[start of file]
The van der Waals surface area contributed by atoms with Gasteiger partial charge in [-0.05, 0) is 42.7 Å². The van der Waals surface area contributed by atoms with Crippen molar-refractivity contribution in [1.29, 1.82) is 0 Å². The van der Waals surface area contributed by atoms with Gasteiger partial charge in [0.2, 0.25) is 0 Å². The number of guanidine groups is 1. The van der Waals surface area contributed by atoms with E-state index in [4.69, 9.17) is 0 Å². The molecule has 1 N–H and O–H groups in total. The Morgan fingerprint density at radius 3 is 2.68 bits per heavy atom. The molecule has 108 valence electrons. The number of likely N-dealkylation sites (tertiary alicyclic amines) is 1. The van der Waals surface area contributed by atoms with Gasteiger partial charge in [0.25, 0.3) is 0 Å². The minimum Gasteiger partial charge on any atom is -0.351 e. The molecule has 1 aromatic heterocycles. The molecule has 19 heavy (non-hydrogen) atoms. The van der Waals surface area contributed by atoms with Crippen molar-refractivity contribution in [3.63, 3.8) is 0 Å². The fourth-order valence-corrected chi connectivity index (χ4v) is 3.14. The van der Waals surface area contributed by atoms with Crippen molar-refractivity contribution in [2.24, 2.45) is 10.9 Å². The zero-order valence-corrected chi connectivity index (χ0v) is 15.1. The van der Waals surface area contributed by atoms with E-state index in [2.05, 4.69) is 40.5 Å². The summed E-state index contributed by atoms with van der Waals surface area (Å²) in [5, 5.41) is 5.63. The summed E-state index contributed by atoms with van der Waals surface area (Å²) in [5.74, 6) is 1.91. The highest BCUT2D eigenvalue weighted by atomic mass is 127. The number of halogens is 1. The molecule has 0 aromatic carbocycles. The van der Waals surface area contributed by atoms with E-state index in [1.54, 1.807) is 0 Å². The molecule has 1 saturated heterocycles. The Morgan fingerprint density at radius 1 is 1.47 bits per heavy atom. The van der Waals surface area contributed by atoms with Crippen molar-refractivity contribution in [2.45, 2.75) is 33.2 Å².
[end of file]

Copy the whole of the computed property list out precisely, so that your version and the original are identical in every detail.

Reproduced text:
The van der Waals surface area contributed by atoms with Gasteiger partial charge in [-0.05, 0) is 42.7 Å². The van der Waals surface area contributed by atoms with Crippen molar-refractivity contribution in [1.29, 1.82) is 0 Å². The van der Waals surface area contributed by atoms with Gasteiger partial charge in [0.2, 0.25) is 0 Å². The number of guanidine groups is 1. The van der Waals surface area contributed by atoms with E-state index in [4.69, 9.17) is 0 Å². The molecule has 1 N–H and O–H groups in total. The Morgan fingerprint density at radius 3 is 2.68 bits per heavy atom. The molecule has 108 valence electrons. The number of likely N-dealkylation sites (tertiary alicyclic amines) is 1. The van der Waals surface area contributed by atoms with Gasteiger partial charge in [0.25, 0.3) is 0 Å². The minimum Gasteiger partial charge on any atom is -0.351 e. The molecule has 1 aromatic heterocycles. The molecule has 19 heavy (non-hydrogen) atoms. The van der Waals surface area contributed by atoms with Crippen molar-refractivity contribution in [3.63, 3.8) is 0 Å². The fourth-order valence-corrected chi connectivity index (χ4v) is 3.14. The van der Waals surface area contributed by atoms with Crippen molar-refractivity contribution in [2.24, 2.45) is 10.9 Å². The zero-order valence-corrected chi connectivity index (χ0v) is 15.1. The van der Waals surface area contributed by atoms with E-state index in [2.05, 4.69) is 40.5 Å². The summed E-state index contributed by atoms with van der Waals surface area (Å²) in [5, 5.41) is 5.63. The summed E-state index contributed by atoms with van der Waals surface area (Å²) in [5.74, 6) is 1.91. The highest BCUT2D eigenvalue weighted by atomic mass is 127. The number of halogens is 1. The molecule has 0 aromatic carbocycles. The van der Waals surface area contributed by atoms with E-state index in [1.54, 1.807) is 0 Å². The molecule has 1 saturated heterocycles. The Morgan fingerprint density at radius 1 is 1.47 bits per heavy atom. The van der Waals surface area contributed by atoms with Crippen molar-refractivity contribution in [2.45, 2.75) is 33.2 Å².